How OnePlus phones became everyone’s Apple iPhone

OnePlus fanboys want the new OnePlus every year and if they can’t afford to buy one themselves, they sure as hell will tell you how stupid you are for not buying one.

On 22 April, a page listing the OnePlus 6 went live on Amazon India. It was a simple page with no images of the phone. It gave no extra information about it than was already known. All it did was allow users to click on a button which put them on a mailing list for further information about the phone.

The Internet went nuts anyway.

The OnePlus 6. WinFuture

The OnePlus 6. WinFuture

Not bad for a Chinese phone company which essentially makes Android iPhones and is yet to truly give us a feature which is totally unique (except excellent back covers).

The making of the OnePlus fan

One of the best ways to get human beings to want something is to tell them that they can’t have it. With the invite system implemented through contests like Smash the Past, OnePlus made their phones objects of desire. After all, phones have become lifestyle objects and adding a story to them always works.

Even before OnePlus launched its first phone in 2014, it had shown expertise at creating a buzz around itself and its products. It went after the geeks first, people who trawl Internet forums discussing custom ROMs and jailbreak phones as easily as most people reboot them. It listened to them, trying to collect thoughts on what people really wanted from their phones. But even as it added to its information repository, it also gained people who were able to give it publicity that every company dreams of: word of mouth.

These enthusiasts were won over by the good hardware/software mix at a reasonable price. Importantly, being more tech-savvy than the usual consumer, they were also the people who could influence other people’s tech choices. Once they became OnePlus fans, it became easier for the company to spread its reach without spending much on marketing (though that approach has changed now). The well-made phone when added to the prestige around the brand made these initial fans believers who would recommend the phone to anyone and everyone.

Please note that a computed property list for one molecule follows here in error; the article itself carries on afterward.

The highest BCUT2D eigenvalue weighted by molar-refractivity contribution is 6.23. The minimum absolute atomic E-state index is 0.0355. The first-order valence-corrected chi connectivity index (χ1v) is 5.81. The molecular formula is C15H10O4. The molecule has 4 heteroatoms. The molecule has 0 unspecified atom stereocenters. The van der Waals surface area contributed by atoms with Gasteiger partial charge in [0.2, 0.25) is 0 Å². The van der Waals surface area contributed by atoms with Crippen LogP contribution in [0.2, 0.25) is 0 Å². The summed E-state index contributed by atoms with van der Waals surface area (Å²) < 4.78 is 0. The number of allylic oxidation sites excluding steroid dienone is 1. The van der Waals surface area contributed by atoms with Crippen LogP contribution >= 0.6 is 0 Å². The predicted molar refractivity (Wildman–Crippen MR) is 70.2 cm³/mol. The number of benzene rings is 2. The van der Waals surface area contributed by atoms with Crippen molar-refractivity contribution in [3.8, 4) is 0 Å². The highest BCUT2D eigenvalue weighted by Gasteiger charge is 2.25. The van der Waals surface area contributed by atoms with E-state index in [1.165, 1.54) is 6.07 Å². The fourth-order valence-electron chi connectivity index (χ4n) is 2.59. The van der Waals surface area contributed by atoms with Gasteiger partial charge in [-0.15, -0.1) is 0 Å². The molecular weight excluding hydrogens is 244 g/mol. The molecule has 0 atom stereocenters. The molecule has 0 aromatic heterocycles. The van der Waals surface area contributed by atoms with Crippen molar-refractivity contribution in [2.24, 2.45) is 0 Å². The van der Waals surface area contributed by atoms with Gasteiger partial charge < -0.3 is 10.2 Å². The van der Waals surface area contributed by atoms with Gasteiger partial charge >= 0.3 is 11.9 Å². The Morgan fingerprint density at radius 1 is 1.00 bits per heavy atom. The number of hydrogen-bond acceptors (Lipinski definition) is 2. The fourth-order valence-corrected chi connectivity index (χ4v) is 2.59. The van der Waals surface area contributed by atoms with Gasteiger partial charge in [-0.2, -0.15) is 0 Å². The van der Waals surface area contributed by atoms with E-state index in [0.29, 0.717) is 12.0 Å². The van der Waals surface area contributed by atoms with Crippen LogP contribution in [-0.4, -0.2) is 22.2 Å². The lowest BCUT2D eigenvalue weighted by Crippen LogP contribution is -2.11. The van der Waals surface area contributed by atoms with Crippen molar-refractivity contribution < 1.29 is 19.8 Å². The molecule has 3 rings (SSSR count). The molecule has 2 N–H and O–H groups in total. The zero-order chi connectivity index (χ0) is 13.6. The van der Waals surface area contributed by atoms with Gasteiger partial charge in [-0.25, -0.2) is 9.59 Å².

OnePlus fuelled this fandom through constant interaction with the community through their forums. It also made launch events a big thing in Asia and got into the high-margin merchandise business to further buff up their profit line. More than the profit it gave them, the merchandise further endeared the company to its fans.

The OnePlus 6. WinFuture

The OnePlus 6. WinFuture

All of these factors come together to produce the OnePlus fanboy, a person who loves and defends the company no matter what. They want the new OnePlus every year and if they can’t afford to buy one themselves, they sure as hell will tell you how stupid you are for not buying one. They will also praise every design choice the company makes and defend every supposed flaw with the phones.

The Apple similarity

If all of the above sounds familiar, it is because there is a global precedent for this. A fanboy so universally recognised that there is an Oatmeal comic on them. They are of course, the Apple fanboys.

Apple was perhaps the first tech company which made fanboying a part of its culture. It tilted the balance of power from the consumer to the company. No longer was the customer helping out the company by buying their product; instead the company was doing everyone a favour by letting them buy what they made. Even the motto was classic marketing spiel which sold a “philosophy” rather than a product: "Think Different". For comparison, OnePlus' tagline is "Never Settle".

Apart from the fanboy, OnePlus and Apple have various other similarities.

For instance, the number of products in its lineup. OnePlus introduces no more than two new phones a year at very similar price points. There is never any confusion over which OnePlus to buy as once a consumer has decided that they want a OnePlus, there is only one option available. This absence of multiple devices also helps in avoiding the fragmentation of the discussion which is an ever-present feature of other smartphone makers. This is why OnePlus is able to have such vibrant community forums as the discussion is heavily clustered around its latest flagship.